Alimony may seem straightforward at a glance—one ex-spouse pays another spousal maintenance due to court orders—but there are various caveats that each party may want to know before getting too deep into it.
As USA Today details, recent tax changes upheaved a decades-long practice of tax deduction strategies. A payor may not deduct these payments off their taxes nor does the IRS consider them taxable income for the recipient. This is one of many complications that crop up in divorce cases. For those separating in Colorado, a brief primer on the types may help.
The courts may order a higher-earning spouse to support the other during the divorce process. This type of maintenance only lasts through the proceedings, at which point any awarded spousal support kicks in.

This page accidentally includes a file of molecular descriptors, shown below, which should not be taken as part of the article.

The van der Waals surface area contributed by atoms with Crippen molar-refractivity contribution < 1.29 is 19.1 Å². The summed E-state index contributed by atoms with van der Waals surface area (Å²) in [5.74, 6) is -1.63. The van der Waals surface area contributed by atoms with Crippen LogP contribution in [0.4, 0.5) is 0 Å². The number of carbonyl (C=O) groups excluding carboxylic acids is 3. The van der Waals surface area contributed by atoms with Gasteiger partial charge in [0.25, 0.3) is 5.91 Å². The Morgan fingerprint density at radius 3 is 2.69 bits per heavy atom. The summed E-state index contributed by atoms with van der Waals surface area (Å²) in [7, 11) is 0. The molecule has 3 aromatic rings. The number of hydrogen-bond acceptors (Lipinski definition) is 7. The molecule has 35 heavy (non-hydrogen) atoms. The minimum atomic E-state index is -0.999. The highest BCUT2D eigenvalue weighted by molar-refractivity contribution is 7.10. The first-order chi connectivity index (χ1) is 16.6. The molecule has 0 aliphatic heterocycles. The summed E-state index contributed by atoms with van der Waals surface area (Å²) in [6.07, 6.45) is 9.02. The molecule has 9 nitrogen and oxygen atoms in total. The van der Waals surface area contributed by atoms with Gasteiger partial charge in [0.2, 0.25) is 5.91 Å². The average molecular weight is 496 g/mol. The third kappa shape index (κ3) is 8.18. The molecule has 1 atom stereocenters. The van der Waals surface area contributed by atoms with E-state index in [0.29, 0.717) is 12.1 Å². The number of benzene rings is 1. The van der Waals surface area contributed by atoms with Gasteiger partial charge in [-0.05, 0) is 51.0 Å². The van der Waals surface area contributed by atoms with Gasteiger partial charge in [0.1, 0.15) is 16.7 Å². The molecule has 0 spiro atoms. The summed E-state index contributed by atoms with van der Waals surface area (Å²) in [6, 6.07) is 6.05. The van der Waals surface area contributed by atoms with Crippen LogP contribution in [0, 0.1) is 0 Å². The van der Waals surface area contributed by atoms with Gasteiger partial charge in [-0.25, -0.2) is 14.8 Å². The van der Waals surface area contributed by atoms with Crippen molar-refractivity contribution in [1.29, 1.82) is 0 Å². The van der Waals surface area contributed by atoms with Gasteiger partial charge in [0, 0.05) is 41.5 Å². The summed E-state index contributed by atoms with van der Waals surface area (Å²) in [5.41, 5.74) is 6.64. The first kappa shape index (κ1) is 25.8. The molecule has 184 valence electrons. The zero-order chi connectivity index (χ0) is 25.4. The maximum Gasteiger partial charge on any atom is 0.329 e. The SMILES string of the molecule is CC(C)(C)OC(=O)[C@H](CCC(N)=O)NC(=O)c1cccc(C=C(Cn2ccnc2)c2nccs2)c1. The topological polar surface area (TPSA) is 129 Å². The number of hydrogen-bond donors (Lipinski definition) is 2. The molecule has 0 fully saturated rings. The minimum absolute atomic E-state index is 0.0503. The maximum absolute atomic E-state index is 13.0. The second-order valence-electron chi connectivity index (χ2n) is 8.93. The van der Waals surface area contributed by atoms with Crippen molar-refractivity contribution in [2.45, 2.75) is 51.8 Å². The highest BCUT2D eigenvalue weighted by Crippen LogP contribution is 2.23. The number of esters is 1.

Contractual and non-modifiable maintenance
This is an agreement between spouses that, once signed, no court can amend afterward. These arrangements allow for a degree of security for spouses. If the payor works into a better career after the marriage, the spouse cannot ask for more alimony. And providing a higher-earning spouse with a steady agreement may be a useful negotiating tool for the recipient.
This is the usual award people think of when they hear the words alimony. According to Colorado statutes, courts look over several factors including each party’s gross income, financial resources, financial need and the length of the marriage. Once calculated, these spousal maintenance awards may last for life such as with marriages lasting longer than 20 years. Others may last only months or years depending on other details.
Divorce is a sticky situation. When financial support is on the line it may be worthwhile for each party to come to the table knowing what to look for out of the agreements.